When people walked into our camp, I’d invite them to play with Karate Robot. They’d enthusiastically say yes and I’d lead them to where he stood. I explained, “This is Karate Robot and he will hold a board for you to break.” A couple of things happened at this point…
First, as Wylie noticed, folks that were excited to play with a robot, were even more excited when they learned that the robot wasn’t actually animated, and they were the ones who would be doing the “karate”. Cool.
Second, the reactions to learning that they would be the ones to break the board ranged from enthusiasm and eagerness to disbelief and incredulousness. I listened carefully to where the participant’s reaction landed within that range.
With the more confident and eager, I coached on technique and focus, mostly for their own safety. I wasn’t really concerned about whether or not they would actually break the board. I knew they would. (I was also using what I would call a “junior” board. Still, my “junior” board is an inch thick with no scoring, glue or any of that other nonsense.)
Those that were more cautious and timid, I lended my own strength. I shared my experience with them, letting them know I’m a Master Instructor in Traditional Taekwon-Do with nearly 20 years of experience training and over 15 years of experience teaching. I convinced them that they could do it. The instructions were the same, but the delivery was different and they were listening.
Every person broke their board. Some on the first try and some on the 3rd or 4th. Watching the reactions of the participants (and their friends) when they broke the boards was priceless. You can actually see self-confidence replace self-doubt.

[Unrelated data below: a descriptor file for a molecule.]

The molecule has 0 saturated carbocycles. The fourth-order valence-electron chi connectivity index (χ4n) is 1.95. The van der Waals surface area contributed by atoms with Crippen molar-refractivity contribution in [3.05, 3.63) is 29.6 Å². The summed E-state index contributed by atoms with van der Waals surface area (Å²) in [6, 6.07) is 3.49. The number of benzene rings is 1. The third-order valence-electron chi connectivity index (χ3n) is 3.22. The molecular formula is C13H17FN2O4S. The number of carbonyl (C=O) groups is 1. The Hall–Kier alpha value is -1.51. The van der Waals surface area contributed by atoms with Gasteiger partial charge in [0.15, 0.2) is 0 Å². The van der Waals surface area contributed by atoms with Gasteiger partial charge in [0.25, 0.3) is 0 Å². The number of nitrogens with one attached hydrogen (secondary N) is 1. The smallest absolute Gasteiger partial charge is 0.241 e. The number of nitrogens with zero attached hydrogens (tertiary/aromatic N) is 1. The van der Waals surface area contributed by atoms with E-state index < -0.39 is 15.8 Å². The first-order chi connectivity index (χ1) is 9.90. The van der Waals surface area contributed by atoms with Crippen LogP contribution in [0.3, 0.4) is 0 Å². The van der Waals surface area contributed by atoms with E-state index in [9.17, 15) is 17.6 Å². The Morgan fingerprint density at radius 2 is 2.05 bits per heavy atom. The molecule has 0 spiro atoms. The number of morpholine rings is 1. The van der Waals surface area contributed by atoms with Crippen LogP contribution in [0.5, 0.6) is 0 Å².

It was beautiful to watch and I can’t think of a better gift than the confidence that comes from accomplishing something you thought was out of your reach.
It’s one of the benefits of martial arts training. Confidence doesn’t come from the color of the belt around your waist, but from achieving the goals that make up the criteria for that rank. Lowering standards is not the answer to increased confidence, but setting and achieving small incremental goals is.
First though, you must believe you can. There were a few people, who doubted themselves so much that they even spoke out against themselves saying “I can’t do that.” I stopped them before they could go on and reminded them not to speak that way about what they were about to do. They would not break a board with that belief present. As I used to tell my young students, your body will listen to what you say.
My request is for you to listen to how you speak to yourself, especially when faced with a challenge. Do you empower yourself with your speaking? If not, just notice it. That’s the first step in making any change. Then, choose to say something different and see how it changes things.
Finally, share your story with us! Your story will inspire others!